Cllr Linda Hall of the Conservatives called herself a “fiscal Conservative.” She said “projects of this nature were best left to the private sector.”

Cllr Hall said the Conservatives would be “wiped out” at the next local election if they pressed on with the Calverley Square project. She said the “interest payments would absorb 20% of our annual council tax take” and money would be better spent on affordable housing.

By contrast, Conservative Cllr Jane March said the enhanced Assembly Hall was “not the right offer” and said the proposed Calverley scheme would benefit the community.

Cllr Tom Dawlings of the Conservatives said the council had a prudent funding scheme to pay for the new cultural and leisure facilities and “it was affordable”.

Cllr Christian Atwood spoke for the Tunbridge Wells Alliance which now has 6 councillors since it was formed to oppose the project. Cllr Atwood said there were alternatives that “did not chew up the listed park.”

The Council leader Conservative Cllr McDermott said there would be a long delay before any alternative plans could go forward.

 

Building of Southborough Hub Starts Soon Amid Concerns About the Cost

The contractors Baxall last week finally signed up to build the long delayed Southborough Hub but concerns remain about the future financial burden of the project on the town’s council tax payers.

Southborough residents will benefit from a new medical centre, football pavilion, hall and library. The Hub (design shown below) will be built from pre-fabricated panels imported from Germany, with a ceremony to mark the start of work expected in November.

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The Southborough Town Council Hub lead, Nick Blackwell (Labour) said: “The Hub will bring us a much-needed focus and heart for Southborough”. Meanwhile, Kent County Councillor, Peter Oakford, (Conservative and Southborough resident) called it “an absolutely fabulous movement forward.”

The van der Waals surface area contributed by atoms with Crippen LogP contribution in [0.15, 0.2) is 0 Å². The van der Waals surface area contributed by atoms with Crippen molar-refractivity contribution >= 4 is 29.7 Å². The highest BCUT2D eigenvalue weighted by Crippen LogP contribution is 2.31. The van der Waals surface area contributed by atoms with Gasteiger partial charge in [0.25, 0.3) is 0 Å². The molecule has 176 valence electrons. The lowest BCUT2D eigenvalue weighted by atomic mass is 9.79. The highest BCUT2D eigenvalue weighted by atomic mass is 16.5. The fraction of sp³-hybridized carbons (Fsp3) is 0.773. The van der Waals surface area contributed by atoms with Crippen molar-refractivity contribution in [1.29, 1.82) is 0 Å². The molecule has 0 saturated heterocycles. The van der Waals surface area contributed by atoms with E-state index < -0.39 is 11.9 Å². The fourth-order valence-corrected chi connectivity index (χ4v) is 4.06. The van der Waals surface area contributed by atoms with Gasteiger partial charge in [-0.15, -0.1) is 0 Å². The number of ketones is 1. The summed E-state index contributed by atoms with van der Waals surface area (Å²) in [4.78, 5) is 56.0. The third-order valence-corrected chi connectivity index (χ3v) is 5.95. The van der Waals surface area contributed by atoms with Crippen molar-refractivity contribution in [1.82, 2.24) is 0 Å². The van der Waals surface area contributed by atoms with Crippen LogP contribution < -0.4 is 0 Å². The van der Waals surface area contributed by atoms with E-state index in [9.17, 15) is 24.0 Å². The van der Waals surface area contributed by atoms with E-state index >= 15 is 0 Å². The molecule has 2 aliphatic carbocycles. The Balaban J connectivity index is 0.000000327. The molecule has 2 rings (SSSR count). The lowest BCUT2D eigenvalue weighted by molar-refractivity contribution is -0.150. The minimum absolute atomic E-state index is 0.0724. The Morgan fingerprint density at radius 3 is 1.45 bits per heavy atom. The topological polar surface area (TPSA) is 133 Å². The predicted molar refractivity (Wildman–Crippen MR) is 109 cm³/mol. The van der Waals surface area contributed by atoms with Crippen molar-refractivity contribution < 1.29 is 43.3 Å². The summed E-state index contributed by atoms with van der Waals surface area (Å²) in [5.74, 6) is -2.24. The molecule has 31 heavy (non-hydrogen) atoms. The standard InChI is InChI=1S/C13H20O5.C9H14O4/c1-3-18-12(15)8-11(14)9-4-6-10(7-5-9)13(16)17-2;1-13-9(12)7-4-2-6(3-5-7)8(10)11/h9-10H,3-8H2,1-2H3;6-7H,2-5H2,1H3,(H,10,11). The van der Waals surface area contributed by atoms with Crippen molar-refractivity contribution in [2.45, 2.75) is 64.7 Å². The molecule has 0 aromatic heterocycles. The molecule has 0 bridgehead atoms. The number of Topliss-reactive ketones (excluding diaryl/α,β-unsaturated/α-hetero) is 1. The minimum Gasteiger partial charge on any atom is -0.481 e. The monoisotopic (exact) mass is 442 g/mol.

The scheme nearly collapsed during the summer after senior National Health Service managers reduced what they were prepared to pay in ground rent to occupy the new building, which will be on land owned by Southborough Town Council (shown below on left).

Hub Nov18 MedicThe Tunbridge Wells MP, Greg Clark, was involved in a crisis meeting with representatives from the three councils involved in the scheme on 31stJuly which helped to resolve the impasse.

The St Andrew’s Medical Centre are currently funded by the NHS to pay £60,000 per year rent to occupy their current building which is owned by former doctors who funded the surgery building in the 1970s.

Southborough Town Council had been expecting rent of £67,000 per year to house the St Andrew’s doctors, which would have been used to support the long term maintenance of the new two-story building (the area shaded in purple below). But over the summer the NHS announced such a level of rent was not ‘value for money for the public purse’ and offered only £20,000 a year.

New ground floor Feb19 v2When the NHS threatened to pull the plug on its £4.2 million contribution towards building and fit out costs of the Hub, the Town Council were forced to give up on their expected income.

After the intervention from Greg Clark, the two other councils involved in the scheme agreed to assist the Town Council with any major future costs (like replacing the roof) during the expected future life of the building of 63 years.

So called “letters of comfort” were provided by Tunbridge Wells Borough Council and Kent County Council. The NHS finally approved their investment in the scheme in August. The ground floor rooms in the new surgery are shown below:

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First floor rooms shown below:

New First floor doctors

In his briefing to the Town Council a week ago, Nick Blackwell stated: “This council has not yet agreed the Operations Management of the Hub despite the build being scheduled to start by the end of the year. This lack of forward planning now means that estimates of running costs are difficult to ascertain. Ideally this council would have committed to a position over a year ago.”

He continued: “We are also lacking a business case and there has been no attempt to realistically establish what the Service Charges might be for the users of the building”.

New First floor Rooms

Cllr Blackwell continued: “Our contract with Baxall has meant that cost increases to the project have been minimised but the uncertainty around Brexit has meant that that fluctuating exchange rate of sterling against the euro will impact on some parts of the project. We have been informed that these are well with the project contingencies.”

Cllr Blackwell refered to the “adverse financial position” that the council is now in. He said: “Some of these risks have to a small degree been minimised by the letters of comfort received from our partners at TWBC and KCC. There is also a small contribution for the first two years of the Hub opening from TWBC and KCC but these will in no way address the considerable financial outlay that that the Hub project has committed this council.”